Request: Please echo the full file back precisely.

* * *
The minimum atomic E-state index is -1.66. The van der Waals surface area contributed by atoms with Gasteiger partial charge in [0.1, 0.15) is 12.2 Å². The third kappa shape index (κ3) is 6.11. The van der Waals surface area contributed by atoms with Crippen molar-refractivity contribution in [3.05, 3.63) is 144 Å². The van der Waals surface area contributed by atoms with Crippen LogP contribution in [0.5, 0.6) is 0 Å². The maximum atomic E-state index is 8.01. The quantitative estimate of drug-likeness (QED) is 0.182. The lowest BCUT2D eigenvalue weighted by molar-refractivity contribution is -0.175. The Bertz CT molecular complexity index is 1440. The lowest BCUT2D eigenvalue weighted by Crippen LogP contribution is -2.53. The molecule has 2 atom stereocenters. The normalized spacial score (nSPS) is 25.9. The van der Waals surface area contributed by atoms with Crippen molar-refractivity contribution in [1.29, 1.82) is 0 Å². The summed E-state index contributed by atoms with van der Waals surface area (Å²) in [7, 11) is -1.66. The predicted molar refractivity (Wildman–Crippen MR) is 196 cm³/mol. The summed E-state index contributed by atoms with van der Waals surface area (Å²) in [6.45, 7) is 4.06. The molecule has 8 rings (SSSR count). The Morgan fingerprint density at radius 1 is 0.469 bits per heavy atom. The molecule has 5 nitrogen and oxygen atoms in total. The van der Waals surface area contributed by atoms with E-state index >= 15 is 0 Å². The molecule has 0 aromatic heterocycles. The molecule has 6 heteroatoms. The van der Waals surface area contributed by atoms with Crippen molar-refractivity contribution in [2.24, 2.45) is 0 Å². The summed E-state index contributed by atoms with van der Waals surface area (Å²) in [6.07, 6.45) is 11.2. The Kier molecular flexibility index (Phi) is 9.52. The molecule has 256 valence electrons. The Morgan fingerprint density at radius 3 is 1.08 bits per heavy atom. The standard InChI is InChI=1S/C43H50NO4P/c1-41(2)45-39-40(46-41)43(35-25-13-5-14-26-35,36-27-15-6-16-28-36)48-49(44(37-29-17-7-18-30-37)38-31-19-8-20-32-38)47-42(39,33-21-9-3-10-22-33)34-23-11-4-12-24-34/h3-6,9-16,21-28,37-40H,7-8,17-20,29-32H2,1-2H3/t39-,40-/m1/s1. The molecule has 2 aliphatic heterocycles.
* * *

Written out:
The minimum atomic E-state index is -1.66. The van der Waals surface area contributed by atoms with Gasteiger partial charge in [0.1, 0.15) is 12.2 Å². The third kappa shape index (κ3) is 6.11. The van der Waals surface area contributed by atoms with Crippen molar-refractivity contribution in [3.05, 3.63) is 144 Å². The van der Waals surface area contributed by atoms with Crippen LogP contribution in [0.5, 0.6) is 0 Å². The maximum atomic E-state index is 8.01. The quantitative estimate of drug-likeness (QED) is 0.182. The lowest BCUT2D eigenvalue weighted by molar-refractivity contribution is -0.175. The Bertz CT molecular complexity index is 1440. The lowest BCUT2D eigenvalue weighted by Crippen LogP contribution is -2.53. The molecule has 2 atom stereocenters. The normalized spacial score (nSPS) is 25.9. The van der Waals surface area contributed by atoms with Crippen molar-refractivity contribution in [1.29, 1.82) is 0 Å². The summed E-state index contributed by atoms with van der Waals surface area (Å²) in [7, 11) is -1.66. The predicted molar refractivity (Wildman–Crippen MR) is 196 cm³/mol. The summed E-state index contributed by atoms with van der Waals surface area (Å²) in [6.45, 7) is 4.06. The molecule has 8 rings (SSSR count). The Morgan fingerprint density at radius 1 is 0.469 bits per heavy atom. The molecule has 5 nitrogen and oxygen atoms in total. The van der Waals surface area contributed by atoms with E-state index >= 15 is 0 Å². The molecule has 0 aromatic heterocycles. The molecule has 6 heteroatoms. The van der Waals surface area contributed by atoms with Crippen molar-refractivity contribution in [2.24, 2.45) is 0 Å². The summed E-state index contributed by atoms with van der Waals surface area (Å²) in [6.07, 6.45) is 11.2. The Kier molecular flexibility index (Phi) is 9.52. The molecule has 256 valence electrons. The Morgan fingerprint density at radius 3 is 1.08 bits per heavy atom. The standard InChI is InChI=1S/C43H50NO4P/c1-41(2)45-39-40(46-41)43(35-25-13-5-14-26-35,36-27-15-6-16-28-36)48-49(44(37-29-17-7-18-30-37)38-31-19-8-20-32-38)47-42(39,33-21-9-3-10-22-33)34-23-11-4-12-24-34/h3-6,9-16,21-28,37-40H,7-8,17-20,29-32H2,1-2H3/t39-,40-/m1/s1. The molecule has 2 aliphatic heterocycles.